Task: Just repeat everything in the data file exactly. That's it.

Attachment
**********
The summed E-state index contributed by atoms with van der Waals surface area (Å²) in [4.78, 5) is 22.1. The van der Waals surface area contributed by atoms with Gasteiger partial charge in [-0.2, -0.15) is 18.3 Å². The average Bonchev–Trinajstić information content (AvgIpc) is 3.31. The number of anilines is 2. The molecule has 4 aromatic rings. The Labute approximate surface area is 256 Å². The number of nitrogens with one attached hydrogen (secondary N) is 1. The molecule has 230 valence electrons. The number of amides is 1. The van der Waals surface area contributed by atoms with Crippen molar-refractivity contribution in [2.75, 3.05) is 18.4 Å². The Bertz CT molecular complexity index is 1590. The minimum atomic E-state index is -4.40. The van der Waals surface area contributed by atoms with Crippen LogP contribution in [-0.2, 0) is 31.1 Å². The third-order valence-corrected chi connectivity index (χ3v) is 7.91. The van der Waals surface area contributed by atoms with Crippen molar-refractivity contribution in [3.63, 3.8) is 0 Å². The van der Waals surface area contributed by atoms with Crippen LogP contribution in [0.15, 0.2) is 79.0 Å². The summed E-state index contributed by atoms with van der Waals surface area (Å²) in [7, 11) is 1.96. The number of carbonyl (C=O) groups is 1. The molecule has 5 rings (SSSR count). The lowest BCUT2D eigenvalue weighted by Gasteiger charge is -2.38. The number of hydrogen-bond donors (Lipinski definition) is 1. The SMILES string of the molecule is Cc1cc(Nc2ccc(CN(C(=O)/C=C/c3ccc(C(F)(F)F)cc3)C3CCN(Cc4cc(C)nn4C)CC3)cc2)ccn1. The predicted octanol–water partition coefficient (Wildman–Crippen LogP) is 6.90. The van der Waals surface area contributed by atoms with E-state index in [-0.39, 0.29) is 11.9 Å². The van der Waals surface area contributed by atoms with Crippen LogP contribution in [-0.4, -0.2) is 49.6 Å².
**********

The summed E-state index contributed by atoms with van der Waals surface area (Å²) in [4.78, 5) is 22.1. The van der Waals surface area contributed by atoms with Gasteiger partial charge in [-0.2, -0.15) is 18.3 Å². The average Bonchev–Trinajstić information content (AvgIpc) is 3.31. The number of anilines is 2. The molecule has 4 aromatic rings. The Labute approximate surface area is 256 Å². The number of nitrogens with one attached hydrogen (secondary N) is 1. The molecule has 230 valence electrons. The number of amides is 1. The van der Waals surface area contributed by atoms with Crippen molar-refractivity contribution in [2.75, 3.05) is 18.4 Å². The Bertz CT molecular complexity index is 1590. The minimum atomic E-state index is -4.40. The van der Waals surface area contributed by atoms with Crippen LogP contribution in [-0.2, 0) is 31.1 Å². The third-order valence-corrected chi connectivity index (χ3v) is 7.91. The van der Waals surface area contributed by atoms with Crippen molar-refractivity contribution in [3.63, 3.8) is 0 Å². The van der Waals surface area contributed by atoms with Crippen LogP contribution in [0.15, 0.2) is 79.0 Å². The summed E-state index contributed by atoms with van der Waals surface area (Å²) in [7, 11) is 1.96. The number of carbonyl (C=O) groups is 1. The molecule has 5 rings (SSSR count). The lowest BCUT2D eigenvalue weighted by Gasteiger charge is -2.38. The number of hydrogen-bond donors (Lipinski definition) is 1. The SMILES string of the molecule is Cc1cc(Nc2ccc(CN(C(=O)/C=C/c3ccc(C(F)(F)F)cc3)C3CCN(Cc4cc(C)nn4C)CC3)cc2)ccn1. The predicted octanol–water partition coefficient (Wildman–Crippen LogP) is 6.90. The van der Waals surface area contributed by atoms with E-state index in [-0.39, 0.29) is 11.9 Å². The van der Waals surface area contributed by atoms with Crippen LogP contribution in [-0.4, -0.2) is 49.6 Å².